I am a rape investigator and I both agree with this and say that it is overly simplistic.

Let’s take the case of the Colombia Mattress performance artist. She did not go to the University until 8 months after the alleged incident. The police can not force a victim to cooperate with their own investigation. She chose at that point to not go to the police. She didn’t file a report until two years after she says she was raped. Of course at that point the investigation was dead in the water.

If a complainant comes forward to the staff of the university they should be encouraged to go to the police so an investigation can begin. The faculty should be rakes over the coals if they discourage anyone from going to the police. I don’t see any advantage to cutting off other avenues of redress or relief. The campus disciplinary procedures and other programs can offer help that a criminal investigation can’t. A victim should be given the choice.

The residential model gives university administrators an extraordinary amount of power. They are not just in charge of an educational institution; they are also effectively in the position of governing a small town — a town whose inhabitants cannot vote them out of office. It’s kind of surprising that we have this system in America.

When I worked security for a small university, I was amazed at how much the local police blew off and said “your problem”. Guy assaults fellow student, then goes to his room and steals the guy’s computer. Nothing happens. Later, same guy is found (by us) with a lot of drugs. Cops called, look at box of drugs, tell us it’s our problem.

Can’t a victim do both? Go to police and college administration simultaneously and have two ongoing investigations?

As I remember it, the campus police were mostly concerned with making sure drunk students didn’t riot on game nights. Anything along the lines of solving crimes was a distant afterthought, at best. They certainly weren’t of any use when somebody stole my book bag from a cubby hole at the bookstore. They couldn’t even be bothered to take a report from me. So yeah, I can totally believe that they’d try to dissuade rape victims from filing a report. Because then they might be expected to do something.

Bottom line, police will only arrest someone if they think they’ll actually get a conviction. College tribunals don’t give a crap about rules of evidence or “beyond reasonable doubt” or juries or any of that.

So it falls along ideological lines: If you think that a college tribunal has a better chance of punishing rapists if they aren’t held to the same standards of evidence as the criminal justice system, you’ll support them. If you think someone the police can’t convict on the evidence is therefore “not a rapist” and shouldn’t be punished at all, you’ll be against.

I lean towards the latter, but I sympathize with college rape victims who never seem to get justice. Rape is a difficult crime to convict someone of in many cases. I have no doubt many rapists walk free. But I’m not comfortable punishing people for crimes they have not been proven to have committed in a court of law by a jury of their peers.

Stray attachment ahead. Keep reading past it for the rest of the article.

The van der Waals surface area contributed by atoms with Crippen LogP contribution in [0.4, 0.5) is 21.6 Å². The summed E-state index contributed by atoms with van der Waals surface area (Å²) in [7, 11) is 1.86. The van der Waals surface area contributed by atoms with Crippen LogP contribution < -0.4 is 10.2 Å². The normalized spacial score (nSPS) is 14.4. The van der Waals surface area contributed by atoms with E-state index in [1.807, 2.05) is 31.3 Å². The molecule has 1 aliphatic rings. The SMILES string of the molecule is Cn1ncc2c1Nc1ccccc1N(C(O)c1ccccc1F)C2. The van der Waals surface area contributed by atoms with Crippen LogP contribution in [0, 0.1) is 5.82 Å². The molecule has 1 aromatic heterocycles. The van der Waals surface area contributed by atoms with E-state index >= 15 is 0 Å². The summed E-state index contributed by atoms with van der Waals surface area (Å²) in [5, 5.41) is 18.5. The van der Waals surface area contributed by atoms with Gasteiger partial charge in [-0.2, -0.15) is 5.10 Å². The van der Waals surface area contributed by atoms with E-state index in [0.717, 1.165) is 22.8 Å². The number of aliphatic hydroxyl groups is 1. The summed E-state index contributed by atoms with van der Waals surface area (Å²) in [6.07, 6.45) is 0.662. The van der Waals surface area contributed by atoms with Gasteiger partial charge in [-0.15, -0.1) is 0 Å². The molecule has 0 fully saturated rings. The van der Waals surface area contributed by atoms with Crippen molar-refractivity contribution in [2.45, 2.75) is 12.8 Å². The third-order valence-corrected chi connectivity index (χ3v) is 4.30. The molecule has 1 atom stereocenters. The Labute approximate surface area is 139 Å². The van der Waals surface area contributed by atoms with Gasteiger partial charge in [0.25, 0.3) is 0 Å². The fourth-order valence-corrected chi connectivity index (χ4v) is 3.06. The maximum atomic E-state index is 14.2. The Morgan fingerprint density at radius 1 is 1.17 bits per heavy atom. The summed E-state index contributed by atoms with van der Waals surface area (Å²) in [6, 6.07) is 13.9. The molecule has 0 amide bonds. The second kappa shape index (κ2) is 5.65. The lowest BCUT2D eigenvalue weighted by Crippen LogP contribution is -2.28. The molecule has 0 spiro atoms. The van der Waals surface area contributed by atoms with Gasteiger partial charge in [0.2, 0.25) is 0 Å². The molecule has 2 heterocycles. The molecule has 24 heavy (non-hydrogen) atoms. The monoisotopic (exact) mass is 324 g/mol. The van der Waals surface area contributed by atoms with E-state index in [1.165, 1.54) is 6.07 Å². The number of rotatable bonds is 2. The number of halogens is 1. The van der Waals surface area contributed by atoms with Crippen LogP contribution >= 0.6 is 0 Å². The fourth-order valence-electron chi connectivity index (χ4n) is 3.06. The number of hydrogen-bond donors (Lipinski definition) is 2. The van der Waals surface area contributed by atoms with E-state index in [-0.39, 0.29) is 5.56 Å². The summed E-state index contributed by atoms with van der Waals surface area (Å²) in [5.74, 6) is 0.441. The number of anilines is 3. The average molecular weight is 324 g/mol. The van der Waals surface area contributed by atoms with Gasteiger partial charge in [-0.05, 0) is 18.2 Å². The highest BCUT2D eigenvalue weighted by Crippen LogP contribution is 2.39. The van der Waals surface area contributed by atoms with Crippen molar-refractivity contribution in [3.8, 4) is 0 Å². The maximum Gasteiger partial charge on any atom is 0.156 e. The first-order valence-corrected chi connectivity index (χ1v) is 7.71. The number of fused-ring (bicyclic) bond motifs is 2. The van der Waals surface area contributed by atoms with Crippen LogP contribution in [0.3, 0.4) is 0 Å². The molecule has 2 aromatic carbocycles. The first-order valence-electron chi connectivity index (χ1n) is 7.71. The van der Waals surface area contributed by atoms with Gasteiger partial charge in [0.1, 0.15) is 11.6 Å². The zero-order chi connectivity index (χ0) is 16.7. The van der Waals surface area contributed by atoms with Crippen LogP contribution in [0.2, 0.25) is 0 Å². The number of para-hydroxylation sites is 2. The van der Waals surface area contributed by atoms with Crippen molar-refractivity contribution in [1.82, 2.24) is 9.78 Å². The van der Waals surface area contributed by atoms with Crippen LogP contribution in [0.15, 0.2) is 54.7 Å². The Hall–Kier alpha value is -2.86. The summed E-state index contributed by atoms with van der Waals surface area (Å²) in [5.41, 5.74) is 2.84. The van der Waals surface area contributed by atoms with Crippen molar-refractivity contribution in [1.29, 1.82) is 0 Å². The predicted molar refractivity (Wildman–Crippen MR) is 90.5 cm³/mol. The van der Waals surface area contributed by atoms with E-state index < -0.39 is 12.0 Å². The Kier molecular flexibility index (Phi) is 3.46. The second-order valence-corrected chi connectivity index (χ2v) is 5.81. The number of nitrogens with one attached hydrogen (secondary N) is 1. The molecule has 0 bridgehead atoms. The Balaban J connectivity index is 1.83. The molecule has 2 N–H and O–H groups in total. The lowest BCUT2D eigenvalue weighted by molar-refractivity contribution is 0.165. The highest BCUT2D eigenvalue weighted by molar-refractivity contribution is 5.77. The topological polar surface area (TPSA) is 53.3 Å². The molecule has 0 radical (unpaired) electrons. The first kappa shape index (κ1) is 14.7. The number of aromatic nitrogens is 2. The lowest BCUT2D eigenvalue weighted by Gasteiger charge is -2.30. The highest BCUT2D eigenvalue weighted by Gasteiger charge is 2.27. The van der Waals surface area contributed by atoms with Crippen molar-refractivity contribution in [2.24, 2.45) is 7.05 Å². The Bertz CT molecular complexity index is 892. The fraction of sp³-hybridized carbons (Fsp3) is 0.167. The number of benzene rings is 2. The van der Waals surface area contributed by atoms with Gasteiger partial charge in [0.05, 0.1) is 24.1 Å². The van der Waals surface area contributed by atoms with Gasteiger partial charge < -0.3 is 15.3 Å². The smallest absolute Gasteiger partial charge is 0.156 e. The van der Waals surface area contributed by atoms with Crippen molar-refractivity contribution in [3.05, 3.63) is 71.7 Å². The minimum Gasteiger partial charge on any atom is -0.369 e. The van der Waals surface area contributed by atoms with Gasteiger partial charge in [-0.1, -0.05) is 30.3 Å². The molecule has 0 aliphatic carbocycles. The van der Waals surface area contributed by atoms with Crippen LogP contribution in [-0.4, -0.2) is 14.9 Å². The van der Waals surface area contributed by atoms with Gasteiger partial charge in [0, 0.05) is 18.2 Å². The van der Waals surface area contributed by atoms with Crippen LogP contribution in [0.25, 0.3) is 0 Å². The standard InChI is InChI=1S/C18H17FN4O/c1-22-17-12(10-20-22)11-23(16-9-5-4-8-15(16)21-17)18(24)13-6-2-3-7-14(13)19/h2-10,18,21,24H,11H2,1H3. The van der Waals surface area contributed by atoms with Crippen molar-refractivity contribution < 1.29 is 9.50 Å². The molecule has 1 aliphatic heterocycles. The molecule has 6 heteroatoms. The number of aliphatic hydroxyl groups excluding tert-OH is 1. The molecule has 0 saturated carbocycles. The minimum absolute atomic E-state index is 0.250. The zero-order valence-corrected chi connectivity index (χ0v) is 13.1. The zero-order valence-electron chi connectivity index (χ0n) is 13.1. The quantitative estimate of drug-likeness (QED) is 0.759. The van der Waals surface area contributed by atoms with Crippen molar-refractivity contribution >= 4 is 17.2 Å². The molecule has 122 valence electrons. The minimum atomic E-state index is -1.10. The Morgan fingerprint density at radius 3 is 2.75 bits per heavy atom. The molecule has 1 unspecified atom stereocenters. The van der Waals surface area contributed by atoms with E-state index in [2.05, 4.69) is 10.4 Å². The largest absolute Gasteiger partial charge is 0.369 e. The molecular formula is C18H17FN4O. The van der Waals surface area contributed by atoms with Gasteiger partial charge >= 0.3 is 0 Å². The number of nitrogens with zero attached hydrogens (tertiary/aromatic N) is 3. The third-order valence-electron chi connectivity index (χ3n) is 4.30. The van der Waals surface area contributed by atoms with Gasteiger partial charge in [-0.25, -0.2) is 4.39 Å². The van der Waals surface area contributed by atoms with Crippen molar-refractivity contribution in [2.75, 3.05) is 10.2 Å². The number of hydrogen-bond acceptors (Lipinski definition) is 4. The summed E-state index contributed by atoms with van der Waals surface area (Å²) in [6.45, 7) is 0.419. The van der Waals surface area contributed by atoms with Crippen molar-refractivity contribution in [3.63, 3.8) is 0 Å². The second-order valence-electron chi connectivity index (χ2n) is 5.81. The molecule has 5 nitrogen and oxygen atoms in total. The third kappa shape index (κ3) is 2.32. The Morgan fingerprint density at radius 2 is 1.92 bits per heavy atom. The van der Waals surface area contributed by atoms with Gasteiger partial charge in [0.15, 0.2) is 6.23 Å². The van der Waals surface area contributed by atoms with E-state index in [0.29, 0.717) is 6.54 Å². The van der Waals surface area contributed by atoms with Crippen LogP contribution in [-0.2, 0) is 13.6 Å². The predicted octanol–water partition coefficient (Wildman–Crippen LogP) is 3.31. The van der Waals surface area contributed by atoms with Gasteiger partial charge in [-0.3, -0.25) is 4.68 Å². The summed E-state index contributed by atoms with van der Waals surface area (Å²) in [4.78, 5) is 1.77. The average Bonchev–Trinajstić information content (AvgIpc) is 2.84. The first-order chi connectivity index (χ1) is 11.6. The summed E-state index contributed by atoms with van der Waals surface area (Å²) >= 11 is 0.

Agree. These “tribunals” shouldn’t exist. If a student is actually convicted of a crime, by plea bargain or a jury, then the institution can take action in accordance with their policies. (and those policies should be reasonable and based on the actual danger of the alleged crime to the campus. A 5 year old conviction for shoplifting, for example, does not pose a danger to the other students, and so state universities should not be able to deny the student education for that reason)

If there isn’t enough evidence to convince a jury, the school shouldn’t have the power to punish the student severely. (I suppose you could make a case that forcing the student to leave student housing and only be present to attend class based on rape allegations would be reasonable, but expulsion without due process is unjust. Biased “committees” run by school administrators is not due process)

Let’s look at what the article the OP linked to, and some of the other articles it references, say.

The OP didn’t really seem to be talking about the bill, despite referring to it. But if we’re going to talk about it now, I’d say that I see no good reason to tie universities’ hands in that way. They should be able to discipline students for what they consider bad behavior whether or not law enforcement gets involved, and they should be able to suspend or expel students for behavior that is not a crime. We don’t currently recognize any fundamental “right” to a university education.

True, but in many cases the investigation methodology of the colleges seems to be to effectively assume the accused has to be kinda-sorta guilty of* something* upon accusation until they can prove themselves innocent, with no access to confront or directly question their accusers the accused will always (it seems) have the short end of the stick.